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Marfan Syndrome

Marfan syndrome is a genetic disorder that affects the body’s connective tissues. Connective tissues consist of various types of proteins. These proteins, such as fibrillin, support the body’s skin, bone, blood vessels and organs. Marfan syndrome is caused by a problem with the fibrillin gene, known as FBN1.


Internet Resources

MedlinePlus: Marfan syndrome
http://www.nlm.nih.gov/medlineplus/marfansyndrome.html
Developed by the National Library of Medicine specifically for consumers, this site is a portal for both government-sponsored and privately developed health information. The entry on Marfan syndrome provides information regarding symptoms, diagnosis, treatment, and research.

Genetics Home Reference: Marfan syndrome
http://ghr.nlm.nih.gov/condition/marfan-syndrome
The National Library of Medicine’s Genetics Home Reference provides information concerning genetic differences found in human beings. Included is information on FBN1, the mutated gene causing Marfan syndrome.

National Human Genome Research Institute: Marfan syndrome
http://www.genome.gov/19519224
The National Human Genome Research Institute is part of the National Institutes of Health and was founded in association with the International Human Genome Project. The website provides information on genetic disorders, including Marfan syndrome.

Northwestern Memorial Hospital: Marfan syndrome
http://www.nmh.org/nm/heart-valve-disease-marfan-syndrome
Northwestern Memorial Hospital’s website features information on The Marfan Syndrome and Related Disorders Clinic at the Bluhm Cardiovascular Institute of Northwestern Memorial Hospital.


Books

  • Marfan Syndrome. Fundukian J. Gale Encyclopedia of Genetic Disorders, 3rd ed. v.2: 941-947. 2010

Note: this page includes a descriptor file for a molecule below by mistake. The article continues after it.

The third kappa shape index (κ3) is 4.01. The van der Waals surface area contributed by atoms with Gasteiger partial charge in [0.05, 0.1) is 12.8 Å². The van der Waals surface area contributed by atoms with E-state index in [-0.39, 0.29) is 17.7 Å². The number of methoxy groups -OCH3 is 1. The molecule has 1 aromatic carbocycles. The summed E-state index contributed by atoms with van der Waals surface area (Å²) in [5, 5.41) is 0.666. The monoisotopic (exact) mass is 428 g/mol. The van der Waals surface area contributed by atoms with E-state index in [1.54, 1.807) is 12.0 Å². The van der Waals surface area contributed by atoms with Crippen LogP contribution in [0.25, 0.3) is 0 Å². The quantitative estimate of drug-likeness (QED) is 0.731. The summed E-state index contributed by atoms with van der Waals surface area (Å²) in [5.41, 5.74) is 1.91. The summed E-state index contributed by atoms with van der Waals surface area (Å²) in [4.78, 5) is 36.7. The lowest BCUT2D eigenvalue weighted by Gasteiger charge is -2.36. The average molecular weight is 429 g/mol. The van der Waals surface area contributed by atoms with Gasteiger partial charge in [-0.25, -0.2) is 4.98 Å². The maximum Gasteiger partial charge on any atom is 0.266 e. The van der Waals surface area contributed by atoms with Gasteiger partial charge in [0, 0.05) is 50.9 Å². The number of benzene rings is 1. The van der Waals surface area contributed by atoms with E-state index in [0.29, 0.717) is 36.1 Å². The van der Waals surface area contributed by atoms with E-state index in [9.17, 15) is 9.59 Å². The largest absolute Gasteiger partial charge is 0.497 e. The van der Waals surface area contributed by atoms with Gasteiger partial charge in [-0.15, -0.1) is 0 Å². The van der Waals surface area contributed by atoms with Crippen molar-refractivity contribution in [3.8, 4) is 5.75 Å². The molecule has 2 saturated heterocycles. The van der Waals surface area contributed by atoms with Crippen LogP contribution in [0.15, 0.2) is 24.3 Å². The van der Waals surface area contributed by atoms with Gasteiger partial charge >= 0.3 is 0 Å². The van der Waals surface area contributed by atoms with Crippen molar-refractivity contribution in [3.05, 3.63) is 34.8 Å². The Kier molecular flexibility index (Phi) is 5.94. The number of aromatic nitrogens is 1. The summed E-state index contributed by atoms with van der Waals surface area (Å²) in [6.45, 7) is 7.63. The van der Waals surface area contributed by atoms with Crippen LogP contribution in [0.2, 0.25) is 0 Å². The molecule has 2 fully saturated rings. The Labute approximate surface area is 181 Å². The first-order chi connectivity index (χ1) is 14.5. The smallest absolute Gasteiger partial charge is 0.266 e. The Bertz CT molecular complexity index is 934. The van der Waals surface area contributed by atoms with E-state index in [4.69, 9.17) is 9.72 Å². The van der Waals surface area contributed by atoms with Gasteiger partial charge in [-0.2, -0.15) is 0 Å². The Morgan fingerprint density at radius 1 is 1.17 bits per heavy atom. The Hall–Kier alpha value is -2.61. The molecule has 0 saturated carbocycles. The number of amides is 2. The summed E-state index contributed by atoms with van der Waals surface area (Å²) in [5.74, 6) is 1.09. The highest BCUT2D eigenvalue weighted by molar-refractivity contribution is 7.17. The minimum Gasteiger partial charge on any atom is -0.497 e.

• Marfan Syndrome. Gunder L. Essentials of Medical Genetics for Health Professionals. 147-153. 2011
  • Marfan Syndrome. Firth H. Oxford Desk Reference Clinical Genetics. 380-383. 2005
  • Marfan Syndrome. Knight J. Salem Health Genetics & Inherited Conditions. 775-778. 2010

Journals

  • Evaluation of the adolescent adult with some features of Marfan syndrome. Genetics in Medicine. 14(1):171-7. Jan. 2012
  • Frequency of reoperations in patients with Marfan syndrome. Annals of Thoracic Surgery. 93(5):1496-501. May 2012
  • Surgical management of patients with Marfan syndrome: evolution throughout the years. Archives of Cardiovascular Diseases. 105(2):84-90. Feb. 2012

Support

National Marfan Foundation
http://www.marfan.org/marfan/
Contact the National Marfan Foundation at 1- 800-8-MARFAN. You can use the “Ask a Question” section of their website to inquire about various issues concerning the condition. This web site contains a great deal of helpful information, including a link to a listing of current studies, and information on conditions associated with Marfan that require emergency care.


Contact Us

For more information, please contact the Health Learning Center at 312-926-5465 or HLC@nmh.org.

Last UpdateJuly 25, 2012
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